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Posted 28 July 2014 - 04:52 PM

"What sells at farmers' market besides pigs & mugs?"

 

My wife goes to the farmer's market in my area a lot. No one sells pots there, but people do sell things that would go well in pots, like honey for honey jars, or apples and oranges for a fruit bowl. I haven't attempted to sell anything yet, but my wife always wonders why no one sells honey jars or other things that go along with what they are selling. My guess is they might not sell. She told me that when I start selling stuff I should try to sell some honey jars to the honey bee people. Which is something you might try. Maybe find something someone is selling and ask them if they would be interested in consignment at their booth. I am not really sure, but just a quick idea. 

 

Best of luck to you.

Thanks grype for your wish of luck for a little can carry a long way.  Your wife's idea is good, wish I had thought of it when I had the chance;  in my area, the honey people sold out fast and then they were gone,  I am thinking hard about products that will go well along with other vendors' products.  One is a butter dish, you know the kind where you smear the butter in the top, water is in the bottom & it stays the perfect consistency?  I've never seen one just heard of them, don't know how to make one & don't want to just copy someone from google.  I'll figure it out.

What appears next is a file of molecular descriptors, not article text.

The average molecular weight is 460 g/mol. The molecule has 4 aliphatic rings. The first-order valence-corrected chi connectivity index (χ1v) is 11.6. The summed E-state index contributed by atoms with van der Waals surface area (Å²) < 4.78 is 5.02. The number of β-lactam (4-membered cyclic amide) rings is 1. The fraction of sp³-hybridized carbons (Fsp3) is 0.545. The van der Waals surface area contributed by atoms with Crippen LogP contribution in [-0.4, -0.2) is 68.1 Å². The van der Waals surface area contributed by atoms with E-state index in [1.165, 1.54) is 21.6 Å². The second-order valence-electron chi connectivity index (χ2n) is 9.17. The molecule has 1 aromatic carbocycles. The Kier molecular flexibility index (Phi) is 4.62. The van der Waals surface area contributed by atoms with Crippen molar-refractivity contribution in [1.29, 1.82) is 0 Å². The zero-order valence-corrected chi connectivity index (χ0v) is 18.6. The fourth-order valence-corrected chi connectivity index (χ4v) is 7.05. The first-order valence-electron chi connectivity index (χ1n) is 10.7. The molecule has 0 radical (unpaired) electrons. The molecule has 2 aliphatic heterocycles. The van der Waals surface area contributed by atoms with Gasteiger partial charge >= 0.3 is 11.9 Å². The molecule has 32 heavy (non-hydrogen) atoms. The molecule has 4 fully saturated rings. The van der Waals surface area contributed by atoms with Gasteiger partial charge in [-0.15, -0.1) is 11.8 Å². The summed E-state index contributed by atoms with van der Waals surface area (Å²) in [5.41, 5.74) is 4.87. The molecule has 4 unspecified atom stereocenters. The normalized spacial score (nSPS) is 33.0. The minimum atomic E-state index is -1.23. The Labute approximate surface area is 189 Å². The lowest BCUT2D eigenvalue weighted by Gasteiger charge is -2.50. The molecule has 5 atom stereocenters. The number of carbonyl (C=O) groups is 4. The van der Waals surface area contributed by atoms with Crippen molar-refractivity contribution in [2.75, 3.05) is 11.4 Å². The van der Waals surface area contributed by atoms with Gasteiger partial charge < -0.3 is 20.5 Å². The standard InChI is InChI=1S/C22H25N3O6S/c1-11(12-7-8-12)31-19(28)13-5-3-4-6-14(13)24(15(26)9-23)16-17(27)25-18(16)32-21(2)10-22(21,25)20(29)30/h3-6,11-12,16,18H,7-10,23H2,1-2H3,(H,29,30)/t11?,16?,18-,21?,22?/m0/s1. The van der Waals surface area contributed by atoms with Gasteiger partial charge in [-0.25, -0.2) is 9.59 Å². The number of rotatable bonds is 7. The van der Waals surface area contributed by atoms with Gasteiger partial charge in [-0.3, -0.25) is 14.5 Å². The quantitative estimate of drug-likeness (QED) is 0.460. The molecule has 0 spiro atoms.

I sell at farmers markets every weekend, truly they are not the ideal revenue stream for pottery, definitely not but they are a trickle, & every trickle counts.  It is also helpful to offload pottery at a modest profit;  I don't know if anyone else has noticed how it tends to pile up rather quickly otherwise... There is a sense of comradery at farmers markets and it is healthy to talk with the general, random public about one's work.  

 

Confusing orders come in as well like, asks for a cereal bowl, okay I make one when come to find out this is America and they really wanted a batter bowl... Or they want bowls for serving sides of berries, I was thinking small monkey dish but this is America and they wanted cereal bowls.  Or they want stuff that my kiln would fit in.  Many blown bespoke orders later, I ask for specific measurements, or pass on the opportunity.  What an adventure this summer has been. Haven't made as much money as I hoped but, knock on wood, zero returns thus far, much validation for my 'aesthetic' and also, I'm doing it, dang it & there are dozens if not more'n a hundred pieces out there in the world now, with my name on them, representing me & my unique (or maybe not so much unique, don't know) aesthetic.